(updated Friday morning; originally posted 4:02 p.m. Thursday afternoon)
One month ago, I posted “Through November, 2011 has experienced the most extensive coverage of severe drought and abnormally wet conditions on record.” Now, it’s official. 2011 - through its entirety - was record-setting for extreme precipitation in the U.S. dating back 100 years.
Jeff Masters at Wunderground was the first to blog about this and offered the evidence:
The fraction of the contiguous U.S. covered by extremely wet conditions (top 10% historically) was 33% during 2011, ranking as the 2nd highest such coverage in the past 100 years. At the same time, extremely dry conditions (top 10% historically) covered 25% of the nation, ranking 6th highest in the past 100 years. The combined fraction of the country experiencing either severe drought or extremely wet conditions was 58%--the highest in a century of record keeping.
To me, as striking as the fraction of the country affected by these extremes was the close proximity between the downpours and the desiccation.
And while Texas suffered through its driest year on record and worst drought in history, a remarkable 20 major cities and towns to its northeast had their wettest year on record, as listed below.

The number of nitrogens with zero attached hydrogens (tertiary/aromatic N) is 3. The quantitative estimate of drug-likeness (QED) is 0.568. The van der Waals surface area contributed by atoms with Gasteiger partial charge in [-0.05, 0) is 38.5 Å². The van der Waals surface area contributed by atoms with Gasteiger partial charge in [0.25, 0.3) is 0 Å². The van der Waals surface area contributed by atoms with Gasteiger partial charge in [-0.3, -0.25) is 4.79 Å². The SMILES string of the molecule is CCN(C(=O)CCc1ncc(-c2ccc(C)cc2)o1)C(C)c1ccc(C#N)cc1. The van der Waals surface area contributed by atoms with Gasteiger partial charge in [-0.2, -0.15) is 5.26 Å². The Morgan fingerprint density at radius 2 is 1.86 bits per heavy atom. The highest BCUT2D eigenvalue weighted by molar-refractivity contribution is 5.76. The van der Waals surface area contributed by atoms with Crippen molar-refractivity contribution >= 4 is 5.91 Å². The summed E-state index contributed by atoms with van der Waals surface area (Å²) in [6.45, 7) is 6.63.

Just missing being amongst the record-setting wet cities? Chicago, which had its second wettest year on record with 49.41”, just over an inch shy of the 2008 record (50.86”).
The precipitation feast or famine situation was particularly pronounced during the spring, when Andrew Freedman discussed the startling contrast...:
I’m not sure I’ve ever seen such a prominent contrast between the precipitation “haves” and the “have-nots.” For perspective, all you’d need to do to travel from parched conditions to sopping wet ground would be to take a flight of less than two hours, such as from Austin to Little Rock, or New Orleans to Indianapolis.
It’s not an accident that there is such juxtaposition between droughts and floods this year. The prevailing weather pattern throughout the winter and spring, which was influenced by La Nina conditions that finally dissipated earlier this month, steered storms away from the Southwest, and doused the northern states with snow and rain. Also, precipitation extremes are already increasing as the climate warms....
The La Nina pattern, particularly, helped define the shape of the jet stream and prevailing storm track, which you can pretty well discern by looking at where the green shaded states border the white, yellow, and orange states in the U.S. state map above. The jet stream was often “super charged”, no doubt helping to enhance the power of the storms (hence the near-record tornado season) and the precipitation contrasts to its north (wet) and south (dry).
As Andrew alluded to, rising temperatures as a resulting of global warming also likely enhance precipitation extremes, by speeding up evaporation. That puts more water in the atmosphere for existing storms, but dries out places where storms are absent.
With La Nina hanging around through at least the first half of 2012, more precipitation extremes and variations are likely in the cards. It’s impossible to say if these will be as pronounced as those in 2011.